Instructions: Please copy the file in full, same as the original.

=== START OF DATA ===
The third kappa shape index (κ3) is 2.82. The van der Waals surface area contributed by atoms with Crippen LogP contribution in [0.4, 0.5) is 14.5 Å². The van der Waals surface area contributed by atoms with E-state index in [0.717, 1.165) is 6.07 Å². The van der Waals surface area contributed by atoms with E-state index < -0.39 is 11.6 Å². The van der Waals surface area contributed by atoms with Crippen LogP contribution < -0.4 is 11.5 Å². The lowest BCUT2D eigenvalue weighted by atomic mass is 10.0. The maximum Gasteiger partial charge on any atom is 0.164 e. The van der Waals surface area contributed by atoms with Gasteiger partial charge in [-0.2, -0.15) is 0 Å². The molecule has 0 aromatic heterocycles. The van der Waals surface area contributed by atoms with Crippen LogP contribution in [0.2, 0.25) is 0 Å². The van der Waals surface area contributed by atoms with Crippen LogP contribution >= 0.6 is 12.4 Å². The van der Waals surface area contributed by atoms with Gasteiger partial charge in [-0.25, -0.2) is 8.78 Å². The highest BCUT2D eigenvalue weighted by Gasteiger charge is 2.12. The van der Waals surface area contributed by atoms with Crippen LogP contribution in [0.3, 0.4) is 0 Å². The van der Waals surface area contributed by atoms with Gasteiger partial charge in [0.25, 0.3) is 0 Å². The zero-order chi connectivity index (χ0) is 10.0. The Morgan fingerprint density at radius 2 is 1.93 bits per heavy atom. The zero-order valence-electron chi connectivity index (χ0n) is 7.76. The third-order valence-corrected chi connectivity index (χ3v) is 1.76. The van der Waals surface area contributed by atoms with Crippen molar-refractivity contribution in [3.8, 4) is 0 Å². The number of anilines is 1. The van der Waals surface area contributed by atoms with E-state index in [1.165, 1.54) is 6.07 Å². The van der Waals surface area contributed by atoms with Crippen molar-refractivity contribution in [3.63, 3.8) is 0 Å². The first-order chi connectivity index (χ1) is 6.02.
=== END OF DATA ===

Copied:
The third kappa shape index (κ3) is 2.82. The van der Waals surface area contributed by atoms with Crippen LogP contribution in [0.4, 0.5) is 14.5 Å². The van der Waals surface area contributed by atoms with E-state index in [0.717, 1.165) is 6.07 Å². The van der Waals surface area contributed by atoms with E-state index < -0.39 is 11.6 Å². The van der Waals surface area contributed by atoms with Crippen LogP contribution < -0.4 is 11.5 Å². The lowest BCUT2D eigenvalue weighted by atomic mass is 10.0. The maximum Gasteiger partial charge on any atom is 0.164 e. The van der Waals surface area contributed by atoms with Gasteiger partial charge in [-0.2, -0.15) is 0 Å². The molecule has 0 aromatic heterocycles. The van der Waals surface area contributed by atoms with Crippen LogP contribution in [0.2, 0.25) is 0 Å². The van der Waals surface area contributed by atoms with Crippen LogP contribution >= 0.6 is 12.4 Å². The van der Waals surface area contributed by atoms with Gasteiger partial charge in [-0.25, -0.2) is 8.78 Å². The highest BCUT2D eigenvalue weighted by Gasteiger charge is 2.12. The van der Waals surface area contributed by atoms with Crippen LogP contribution in [0.3, 0.4) is 0 Å². The van der Waals surface area contributed by atoms with Gasteiger partial charge in [0.25, 0.3) is 0 Å². The zero-order chi connectivity index (χ0) is 10.0. The Morgan fingerprint density at radius 2 is 1.93 bits per heavy atom. The zero-order valence-electron chi connectivity index (χ0n) is 7.76. The third-order valence-corrected chi connectivity index (χ3v) is 1.76. The van der Waals surface area contributed by atoms with Crippen molar-refractivity contribution in [3.8, 4) is 0 Å². The number of anilines is 1. The van der Waals surface area contributed by atoms with E-state index in [1.165, 1.54) is 6.07 Å². The van der Waals surface area contributed by atoms with Crippen molar-refractivity contribution in [3.63, 3.8) is 0 Å². The first-order chi connectivity index (χ1) is 6.02.